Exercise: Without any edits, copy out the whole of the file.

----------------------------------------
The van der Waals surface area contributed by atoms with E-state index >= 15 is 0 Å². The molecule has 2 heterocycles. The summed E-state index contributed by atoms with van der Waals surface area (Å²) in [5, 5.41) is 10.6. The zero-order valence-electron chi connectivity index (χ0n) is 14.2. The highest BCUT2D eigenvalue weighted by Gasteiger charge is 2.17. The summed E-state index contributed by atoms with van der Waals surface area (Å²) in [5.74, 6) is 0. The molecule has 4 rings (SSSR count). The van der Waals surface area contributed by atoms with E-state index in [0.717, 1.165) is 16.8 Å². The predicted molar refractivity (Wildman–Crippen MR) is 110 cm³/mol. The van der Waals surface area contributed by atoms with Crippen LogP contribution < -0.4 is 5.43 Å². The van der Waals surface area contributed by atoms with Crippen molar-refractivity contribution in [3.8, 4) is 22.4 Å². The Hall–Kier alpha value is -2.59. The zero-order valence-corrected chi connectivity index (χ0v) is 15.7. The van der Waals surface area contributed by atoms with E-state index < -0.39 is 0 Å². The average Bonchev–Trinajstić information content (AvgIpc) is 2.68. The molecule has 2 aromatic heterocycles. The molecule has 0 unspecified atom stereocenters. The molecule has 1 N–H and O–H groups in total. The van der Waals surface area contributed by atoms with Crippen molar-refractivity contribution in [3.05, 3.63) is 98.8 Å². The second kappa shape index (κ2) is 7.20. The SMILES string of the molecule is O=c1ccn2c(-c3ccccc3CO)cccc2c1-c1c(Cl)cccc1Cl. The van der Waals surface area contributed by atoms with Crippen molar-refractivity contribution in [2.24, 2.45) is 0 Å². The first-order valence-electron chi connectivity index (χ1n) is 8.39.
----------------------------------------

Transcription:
The van der Waals surface area contributed by atoms with E-state index >= 15 is 0 Å². The molecule has 2 heterocycles. The summed E-state index contributed by atoms with van der Waals surface area (Å²) in [5, 5.41) is 10.6. The zero-order valence-electron chi connectivity index (χ0n) is 14.2. The highest BCUT2D eigenvalue weighted by Gasteiger charge is 2.17. The summed E-state index contributed by atoms with van der Waals surface area (Å²) in [5.74, 6) is 0. The molecule has 4 rings (SSSR count). The van der Waals surface area contributed by atoms with E-state index in [0.717, 1.165) is 16.8 Å². The predicted molar refractivity (Wildman–Crippen MR) is 110 cm³/mol. The van der Waals surface area contributed by atoms with Crippen LogP contribution < -0.4 is 5.43 Å². The van der Waals surface area contributed by atoms with Crippen molar-refractivity contribution in [3.8, 4) is 22.4 Å². The Hall–Kier alpha value is -2.59. The zero-order valence-corrected chi connectivity index (χ0v) is 15.7. The van der Waals surface area contributed by atoms with E-state index < -0.39 is 0 Å². The average Bonchev–Trinajstić information content (AvgIpc) is 2.68. The molecule has 2 aromatic heterocycles. The molecule has 0 unspecified atom stereocenters. The molecule has 1 N–H and O–H groups in total. The van der Waals surface area contributed by atoms with Crippen molar-refractivity contribution in [3.05, 3.63) is 98.8 Å². The second kappa shape index (κ2) is 7.20. The SMILES string of the molecule is O=c1ccn2c(-c3ccccc3CO)cccc2c1-c1c(Cl)cccc1Cl. The van der Waals surface area contributed by atoms with Crippen molar-refractivity contribution in [2.24, 2.45) is 0 Å². The first-order valence-electron chi connectivity index (χ1n) is 8.39.